Joining her on the ballot is ACPS teacher Daria Dillard, who taught math at T.C. Williams for 10th, 11th and 12th graders from December 2014 until June of this year. She arrived in the system having also taught in Fairfax and Prince George’s counties as well as D.C. Public Schools, and is the third generation of her family to enter the profession. Dillard was also president of the Samuel Tucker Elementary School PTA, and has stepped forward because she feels there is not enough teaching experience among current board members.

“We have great members on there that have a lot of business experience in terms of working with the budget and reaching out to the community and what they need,” she said. “But in terms of what is needed in our schools and understanding every single step along the path of decisions that are made, that’s really lacking.

“We need a different, fresh perspective on the school board. I would be that.”

Dillard has a number of issues that she wishes to address, including looking to improve professional development for teachers and learning best practices from neighboring jurisdictions.

“I’m looking to address class size and classroom configurations, our facilities and investing in schools,” she said. “I believe the new Patrick Henry is slated to be an 800-student school, but the enrollment at Patrick Henry is already there right now. … Additionally, I would like to see more support given to our teachers in the classroom.”

Chris Lewis, who currently serves as the school board’s vice chairman, prides himself on listening to everyone’s perspective and being an advocate for those who are not as involved in the board’s activities but are interested in the decisions that they make.

“We have a school division that has been making strides but needs to really be moved to the next level,” Lewis said. “We need to make sure that all students are being served and that those students who slip through the gaps are being helped. I’ve been very much focused on the issues of serving all students, our various achievement gaps whether it’s for low-income students or special education students or ELL or minority students.”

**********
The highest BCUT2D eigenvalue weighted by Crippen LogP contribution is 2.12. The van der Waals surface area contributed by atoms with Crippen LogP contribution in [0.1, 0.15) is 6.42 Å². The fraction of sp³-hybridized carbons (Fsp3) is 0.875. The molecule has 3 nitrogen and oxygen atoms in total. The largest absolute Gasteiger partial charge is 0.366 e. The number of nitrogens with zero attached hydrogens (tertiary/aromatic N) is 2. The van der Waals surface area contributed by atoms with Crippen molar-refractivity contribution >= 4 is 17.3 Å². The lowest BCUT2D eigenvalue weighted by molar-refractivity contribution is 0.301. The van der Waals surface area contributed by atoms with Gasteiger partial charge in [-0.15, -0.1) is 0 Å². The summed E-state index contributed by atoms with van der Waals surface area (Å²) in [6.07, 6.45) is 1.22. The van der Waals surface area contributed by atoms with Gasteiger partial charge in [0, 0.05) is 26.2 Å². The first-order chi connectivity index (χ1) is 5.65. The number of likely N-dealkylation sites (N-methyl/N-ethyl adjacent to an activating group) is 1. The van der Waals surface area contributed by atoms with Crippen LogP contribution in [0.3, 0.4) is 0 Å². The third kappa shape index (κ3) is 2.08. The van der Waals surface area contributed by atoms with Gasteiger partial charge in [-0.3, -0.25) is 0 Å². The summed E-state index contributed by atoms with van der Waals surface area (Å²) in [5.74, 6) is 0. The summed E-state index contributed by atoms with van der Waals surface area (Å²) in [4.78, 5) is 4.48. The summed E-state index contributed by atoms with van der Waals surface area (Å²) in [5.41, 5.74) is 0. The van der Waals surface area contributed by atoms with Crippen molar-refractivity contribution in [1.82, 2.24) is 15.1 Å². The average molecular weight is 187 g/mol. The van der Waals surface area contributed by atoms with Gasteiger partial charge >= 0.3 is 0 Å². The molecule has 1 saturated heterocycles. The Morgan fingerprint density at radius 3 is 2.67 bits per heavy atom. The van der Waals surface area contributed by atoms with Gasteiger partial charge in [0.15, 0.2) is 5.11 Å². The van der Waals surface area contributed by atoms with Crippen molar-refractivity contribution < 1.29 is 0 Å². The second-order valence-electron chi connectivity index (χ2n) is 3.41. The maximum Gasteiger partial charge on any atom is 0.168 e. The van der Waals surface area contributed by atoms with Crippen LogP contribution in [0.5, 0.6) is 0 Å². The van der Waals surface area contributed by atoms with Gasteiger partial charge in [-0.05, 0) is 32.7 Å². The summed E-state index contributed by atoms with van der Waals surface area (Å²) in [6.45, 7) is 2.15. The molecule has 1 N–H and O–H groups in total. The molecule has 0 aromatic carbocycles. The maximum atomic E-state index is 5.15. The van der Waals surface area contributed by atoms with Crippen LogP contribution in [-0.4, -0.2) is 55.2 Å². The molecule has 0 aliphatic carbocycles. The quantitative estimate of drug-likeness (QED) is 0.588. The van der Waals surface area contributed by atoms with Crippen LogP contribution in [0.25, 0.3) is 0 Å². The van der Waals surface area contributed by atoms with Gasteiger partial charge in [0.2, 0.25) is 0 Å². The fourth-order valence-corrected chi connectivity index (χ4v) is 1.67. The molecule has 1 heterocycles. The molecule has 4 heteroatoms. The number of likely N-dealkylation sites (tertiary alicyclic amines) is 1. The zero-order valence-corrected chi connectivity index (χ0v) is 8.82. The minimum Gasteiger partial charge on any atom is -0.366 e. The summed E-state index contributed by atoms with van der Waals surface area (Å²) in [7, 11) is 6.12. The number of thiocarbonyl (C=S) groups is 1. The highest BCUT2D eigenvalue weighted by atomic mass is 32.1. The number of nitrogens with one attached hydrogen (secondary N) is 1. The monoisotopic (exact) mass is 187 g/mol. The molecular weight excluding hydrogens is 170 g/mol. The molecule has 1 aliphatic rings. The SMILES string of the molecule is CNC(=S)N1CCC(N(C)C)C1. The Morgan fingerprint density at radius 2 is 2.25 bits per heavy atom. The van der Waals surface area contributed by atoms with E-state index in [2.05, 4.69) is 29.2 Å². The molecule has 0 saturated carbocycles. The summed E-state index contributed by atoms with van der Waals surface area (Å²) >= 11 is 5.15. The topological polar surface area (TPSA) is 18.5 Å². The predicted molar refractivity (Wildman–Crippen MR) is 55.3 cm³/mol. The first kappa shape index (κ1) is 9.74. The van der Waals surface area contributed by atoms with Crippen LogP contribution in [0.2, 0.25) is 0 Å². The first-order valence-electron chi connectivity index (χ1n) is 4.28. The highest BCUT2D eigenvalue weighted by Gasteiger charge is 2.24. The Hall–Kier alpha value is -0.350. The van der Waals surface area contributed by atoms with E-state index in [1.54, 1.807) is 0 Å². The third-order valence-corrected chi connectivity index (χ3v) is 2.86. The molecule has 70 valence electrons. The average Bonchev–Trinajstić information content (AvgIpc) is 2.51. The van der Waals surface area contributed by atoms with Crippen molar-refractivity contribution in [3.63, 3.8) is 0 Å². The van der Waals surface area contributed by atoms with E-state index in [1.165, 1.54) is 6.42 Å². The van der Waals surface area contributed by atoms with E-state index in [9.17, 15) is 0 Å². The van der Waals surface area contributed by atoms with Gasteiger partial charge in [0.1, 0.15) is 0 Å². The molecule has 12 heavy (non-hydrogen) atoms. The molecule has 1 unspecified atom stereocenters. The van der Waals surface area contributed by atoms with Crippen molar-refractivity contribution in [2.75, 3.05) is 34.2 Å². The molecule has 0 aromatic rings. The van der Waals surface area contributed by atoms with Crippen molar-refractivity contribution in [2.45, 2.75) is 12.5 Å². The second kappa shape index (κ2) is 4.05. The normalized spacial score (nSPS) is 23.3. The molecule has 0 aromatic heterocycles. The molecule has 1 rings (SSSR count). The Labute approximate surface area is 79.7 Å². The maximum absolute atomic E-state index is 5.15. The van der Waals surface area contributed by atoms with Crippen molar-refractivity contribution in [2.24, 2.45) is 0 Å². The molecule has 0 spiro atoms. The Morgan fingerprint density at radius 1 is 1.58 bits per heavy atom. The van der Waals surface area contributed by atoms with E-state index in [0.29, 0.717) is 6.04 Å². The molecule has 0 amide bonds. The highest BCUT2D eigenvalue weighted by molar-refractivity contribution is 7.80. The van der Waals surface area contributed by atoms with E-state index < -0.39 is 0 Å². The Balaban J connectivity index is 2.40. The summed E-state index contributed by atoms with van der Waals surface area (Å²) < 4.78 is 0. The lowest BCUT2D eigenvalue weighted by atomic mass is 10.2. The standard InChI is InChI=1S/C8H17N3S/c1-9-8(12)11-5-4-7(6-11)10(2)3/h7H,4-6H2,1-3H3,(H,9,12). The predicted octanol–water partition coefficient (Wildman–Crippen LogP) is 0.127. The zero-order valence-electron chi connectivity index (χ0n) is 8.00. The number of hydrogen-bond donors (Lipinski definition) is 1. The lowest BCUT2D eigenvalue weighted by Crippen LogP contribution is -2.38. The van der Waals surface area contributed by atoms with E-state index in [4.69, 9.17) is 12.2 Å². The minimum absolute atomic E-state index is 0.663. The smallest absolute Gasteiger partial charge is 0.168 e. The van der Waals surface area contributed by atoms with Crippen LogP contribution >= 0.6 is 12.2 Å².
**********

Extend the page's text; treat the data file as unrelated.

Lewis also prides himself as being someone who asks tough questions, and said the work that has begun with middle school reform and facilities planning needs to be maintained to make sure it is effective.

“We want to continue to target our services and continue to look at the data, which over the last year and a half we’ve been looking closer with the superintendent school-by-school and holding schools accountable for meeting specific goals, not just division-wide goals, so if there’s an issue at one school they can address it while other schools can focus on needs that are more specific to their school,” he said. “Middle school reform did not end with our vote. It takes continued engagement from leadership, from school board members, from community members, from parents to make the changes at our middle schools work.”

Ronnie Campbell is also seeking re-election and has served on the school board since 2006. She cites her experience as an important reason she should be re-elected, and sees it as something she can use to help newcomers to the board. Campbell also says there is plenty left for her and the board to achieve.

“I would like to leave with all the schools fully accredited, that would be a goal,” she said. “I would like to see a really post-graduate program for the kids when they get out of school so that they have a plan of what they’re going to do next, whether they’re students with special needs or ELL students or low-income students as well as the ones that we know are planning on going on to college.”

Campbell also touted her work to reinstitute summer school this year. Moving forward, she would like to examine the possibility of public-private partnerships between businesses, nonprofits and the school system to leverage additional funding. She cites the examples of other systems in Northern Virginia utilizing such partnerships, and believes it can be done in Alexandria.

“I really want to dig deep into the public-private partnership and see if there’s something there that we can do, without spending a fortune,” she said. “There are areas in Northern Virginia that do a lot of work with partners, and I think them working with getting more grants they can work with our students without costing us additional money and keeps us from hiring additional support staff and teachers and specialists that we need.”

Hennig did not return calls for comment.